Moreno Cedroni is one of Italy’s creative minds in culinary matters. He’s got a couple of Michelin stars to his name and, with all due respect, a reputation that goes way beyond Bibendum. He also happens to be one of the four chefs on the yacht with Farinetti and Soldini due into New York any day now.
Cedroni’s passion for seafood (and genius in transforming it) has spurned some of the finest seafood restaurants in Italy. The elegant Madonnina del Pescatore near Senigallia is considered one of the ten best restaurants in the country, and his latest venture, the new Clandestino restaurant inside the Maison Moschino hotel in Milan, is surely one of the trendiest.
Cedroni has his own factory where he transforms top quality raw materials into preserves. Over the years, he’s created an original line ofjellies, jams and sauces like nothing you’ve come across before, and he sells them in his own seafood deli in Senigallia.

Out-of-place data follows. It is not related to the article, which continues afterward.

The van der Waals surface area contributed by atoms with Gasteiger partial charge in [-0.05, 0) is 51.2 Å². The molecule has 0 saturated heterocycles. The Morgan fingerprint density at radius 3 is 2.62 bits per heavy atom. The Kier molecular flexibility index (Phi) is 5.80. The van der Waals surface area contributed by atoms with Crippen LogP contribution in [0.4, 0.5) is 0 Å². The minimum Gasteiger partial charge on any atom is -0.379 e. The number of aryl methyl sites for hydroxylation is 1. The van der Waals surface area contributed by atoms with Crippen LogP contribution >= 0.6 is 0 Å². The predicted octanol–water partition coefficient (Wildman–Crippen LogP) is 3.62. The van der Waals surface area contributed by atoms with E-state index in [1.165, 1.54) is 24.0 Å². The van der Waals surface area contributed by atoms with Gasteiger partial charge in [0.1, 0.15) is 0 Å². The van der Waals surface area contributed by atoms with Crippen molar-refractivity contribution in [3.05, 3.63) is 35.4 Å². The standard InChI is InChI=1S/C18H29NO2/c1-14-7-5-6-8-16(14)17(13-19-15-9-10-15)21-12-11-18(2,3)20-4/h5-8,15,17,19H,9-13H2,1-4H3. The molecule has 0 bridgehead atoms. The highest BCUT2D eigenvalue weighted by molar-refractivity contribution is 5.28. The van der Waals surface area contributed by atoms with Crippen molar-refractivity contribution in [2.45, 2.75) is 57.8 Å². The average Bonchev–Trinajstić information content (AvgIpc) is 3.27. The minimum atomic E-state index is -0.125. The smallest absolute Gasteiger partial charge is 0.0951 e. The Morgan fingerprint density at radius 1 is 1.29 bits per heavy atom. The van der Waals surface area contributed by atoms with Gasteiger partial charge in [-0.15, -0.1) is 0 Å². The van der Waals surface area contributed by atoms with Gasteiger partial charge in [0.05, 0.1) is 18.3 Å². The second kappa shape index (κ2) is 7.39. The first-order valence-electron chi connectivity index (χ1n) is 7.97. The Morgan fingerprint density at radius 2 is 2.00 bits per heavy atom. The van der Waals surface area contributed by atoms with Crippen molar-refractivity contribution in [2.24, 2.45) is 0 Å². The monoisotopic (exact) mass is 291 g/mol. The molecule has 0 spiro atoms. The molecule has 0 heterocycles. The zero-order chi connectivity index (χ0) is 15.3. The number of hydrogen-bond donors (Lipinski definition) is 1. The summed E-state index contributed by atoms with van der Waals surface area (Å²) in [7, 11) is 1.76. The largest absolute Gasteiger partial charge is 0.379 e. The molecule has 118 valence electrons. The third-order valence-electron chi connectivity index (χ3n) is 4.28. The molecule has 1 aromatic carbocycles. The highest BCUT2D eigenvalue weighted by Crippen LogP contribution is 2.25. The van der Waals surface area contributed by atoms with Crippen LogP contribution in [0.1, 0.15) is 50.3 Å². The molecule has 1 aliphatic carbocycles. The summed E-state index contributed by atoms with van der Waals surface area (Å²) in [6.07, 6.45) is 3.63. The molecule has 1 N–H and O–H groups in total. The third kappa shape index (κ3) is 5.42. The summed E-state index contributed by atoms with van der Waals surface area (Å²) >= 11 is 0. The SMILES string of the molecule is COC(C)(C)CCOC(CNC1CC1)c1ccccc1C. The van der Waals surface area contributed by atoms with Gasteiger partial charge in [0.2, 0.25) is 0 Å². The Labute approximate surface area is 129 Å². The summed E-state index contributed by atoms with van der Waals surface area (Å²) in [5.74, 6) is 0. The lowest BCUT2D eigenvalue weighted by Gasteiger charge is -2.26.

Of all of his ventures, my personal favourite is the Clandestino just outside Ancona, practically dipping its toes in the Adriatic sea on Portonovo beach. You’ll find shabby-chic interiors, stripped teak floors, a view to kill for, and superlative seafood. Sushi becomes susci, Italian-style, Cedroni-style.
Sundowners at the Clandestino are a must for beautiful people around these parts, with sushi tapas and snacks. The menus are original and varied: a beach menu of light lunches, one combining seafood with game, and à la carte susci for dinner. The tasting menu at dinner will set you back around €85 plus drinks. Clandestino on the beach is open from April to October every year. Getting there is enough to make your GPS go crazy, so make sure you get detailed directions.